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Full-Text Articles in Jurisprudence

The Aretaic Turn In Constitutional Theory, Lawrence B. Solum Jan 2004

The Aretaic Turn In Constitutional Theory, Lawrence B. Solum

Georgetown Law Faculty Publications and Other Works

The author argues that the aretaic turn in constitutional theory is an institutional approach to theories of constitutional interpretation ought to be supplemented by explicit focus on the virtues and vices of constitutional adjudicators. Part I, The Most Dysfunctional Branch, advances the speculative hypothesis that politicization of the judiciary has led the political branches to exclude consideration of virtue from the nomination and confirmation of Supreme Court Justices and to select Justices on the basis of the strength of their commitment to particular positions on particular issues and the fervor of their ideological passions.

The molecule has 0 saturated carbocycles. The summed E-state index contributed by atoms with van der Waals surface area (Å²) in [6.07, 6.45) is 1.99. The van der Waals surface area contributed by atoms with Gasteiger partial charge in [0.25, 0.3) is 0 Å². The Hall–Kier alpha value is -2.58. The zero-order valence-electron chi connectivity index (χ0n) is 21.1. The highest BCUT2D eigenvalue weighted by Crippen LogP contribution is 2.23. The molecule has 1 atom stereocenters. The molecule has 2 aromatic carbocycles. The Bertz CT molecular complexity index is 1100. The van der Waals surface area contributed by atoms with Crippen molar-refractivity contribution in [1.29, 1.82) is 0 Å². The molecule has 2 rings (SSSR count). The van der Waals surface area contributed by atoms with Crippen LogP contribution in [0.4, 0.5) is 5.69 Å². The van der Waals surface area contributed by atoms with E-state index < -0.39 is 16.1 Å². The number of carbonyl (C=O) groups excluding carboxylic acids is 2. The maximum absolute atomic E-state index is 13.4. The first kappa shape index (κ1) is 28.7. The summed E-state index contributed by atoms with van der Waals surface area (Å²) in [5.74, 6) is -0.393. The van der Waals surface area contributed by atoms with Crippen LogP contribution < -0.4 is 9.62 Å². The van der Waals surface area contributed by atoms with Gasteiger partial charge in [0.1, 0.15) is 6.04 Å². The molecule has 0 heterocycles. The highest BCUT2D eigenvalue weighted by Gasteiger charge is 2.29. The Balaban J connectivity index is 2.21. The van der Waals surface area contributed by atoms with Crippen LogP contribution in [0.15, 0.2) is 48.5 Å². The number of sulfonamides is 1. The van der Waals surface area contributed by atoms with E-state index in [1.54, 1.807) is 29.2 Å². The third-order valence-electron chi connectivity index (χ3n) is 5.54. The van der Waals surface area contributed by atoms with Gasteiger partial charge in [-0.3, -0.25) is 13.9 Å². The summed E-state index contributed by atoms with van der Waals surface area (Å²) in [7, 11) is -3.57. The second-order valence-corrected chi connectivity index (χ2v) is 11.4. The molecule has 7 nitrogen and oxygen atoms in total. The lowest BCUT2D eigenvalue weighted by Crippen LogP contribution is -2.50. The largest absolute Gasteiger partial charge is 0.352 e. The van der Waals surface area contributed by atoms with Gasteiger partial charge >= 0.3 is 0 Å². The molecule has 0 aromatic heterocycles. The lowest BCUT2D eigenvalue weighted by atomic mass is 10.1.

Part II, Institutionalism and Constitutional Interpretation ...


Sunsetting Judicial Opinions, Neal K. Katyal Jan 2004

Sunsetting Judicial Opinions, Neal K. Katyal

Georgetown Law Faculty Publications and Other Works

Contemporary constitutional law, in its quest for judicial restraint, has primarily focused on "the how" of judging - what interpretive methods will constrain the decisionmaker? This Article, by contrast, focuses on the "when"- if there are reasons to think that today's judicial decisions might later prove to be problematic, then are there methods that alter the timing of those decisions' impact to produce better outcomes? This Article outlines one new method for judicial decisionmaking in the post-9/11 world. Informed by pervasive legislative practices, I contend that the Supreme Court should prospectively declare that some of its national security opinions ...